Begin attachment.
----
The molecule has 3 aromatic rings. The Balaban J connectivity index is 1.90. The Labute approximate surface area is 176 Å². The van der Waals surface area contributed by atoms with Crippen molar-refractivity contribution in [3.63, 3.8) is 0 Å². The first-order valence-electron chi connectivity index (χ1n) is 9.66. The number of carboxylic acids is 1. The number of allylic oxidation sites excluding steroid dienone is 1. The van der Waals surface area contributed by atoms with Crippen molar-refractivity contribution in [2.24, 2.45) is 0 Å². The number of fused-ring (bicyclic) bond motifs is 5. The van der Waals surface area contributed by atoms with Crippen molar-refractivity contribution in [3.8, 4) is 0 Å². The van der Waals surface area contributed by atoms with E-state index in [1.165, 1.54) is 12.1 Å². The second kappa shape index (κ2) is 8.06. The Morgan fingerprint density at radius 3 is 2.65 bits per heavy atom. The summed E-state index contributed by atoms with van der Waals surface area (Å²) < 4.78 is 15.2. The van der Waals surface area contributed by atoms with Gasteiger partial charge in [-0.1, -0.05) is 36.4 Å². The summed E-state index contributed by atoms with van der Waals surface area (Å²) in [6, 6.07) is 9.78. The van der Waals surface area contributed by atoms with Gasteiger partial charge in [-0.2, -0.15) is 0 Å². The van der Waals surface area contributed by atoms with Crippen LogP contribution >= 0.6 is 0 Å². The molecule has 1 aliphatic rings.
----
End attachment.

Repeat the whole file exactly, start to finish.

The molecule has 3 aromatic rings. The Balaban J connectivity index is 1.90. The Labute approximate surface area is 176 Å². The van der Waals surface area contributed by atoms with Crippen molar-refractivity contribution in [3.63, 3.8) is 0 Å². The first-order valence-electron chi connectivity index (χ1n) is 9.66. The number of carboxylic acids is 1. The number of allylic oxidation sites excluding steroid dienone is 1. The van der Waals surface area contributed by atoms with Crippen molar-refractivity contribution in [2.24, 2.45) is 0 Å². The number of fused-ring (bicyclic) bond motifs is 5. The van der Waals surface area contributed by atoms with Crippen molar-refractivity contribution in [3.8, 4) is 0 Å². The van der Waals surface area contributed by atoms with E-state index in [1.165, 1.54) is 12.1 Å². The second kappa shape index (κ2) is 8.06. The Morgan fingerprint density at radius 3 is 2.65 bits per heavy atom. The summed E-state index contributed by atoms with van der Waals surface area (Å²) < 4.78 is 15.2. The van der Waals surface area contributed by atoms with Gasteiger partial charge in [-0.1, -0.05) is 36.4 Å². The summed E-state index contributed by atoms with van der Waals surface area (Å²) in [6, 6.07) is 9.78. The van der Waals surface area contributed by atoms with Gasteiger partial charge in [-0.2, -0.15) is 0 Å². The van der Waals surface area contributed by atoms with Crippen LogP contribution >= 0.6 is 0 Å². The molecule has 1 aliphatic rings.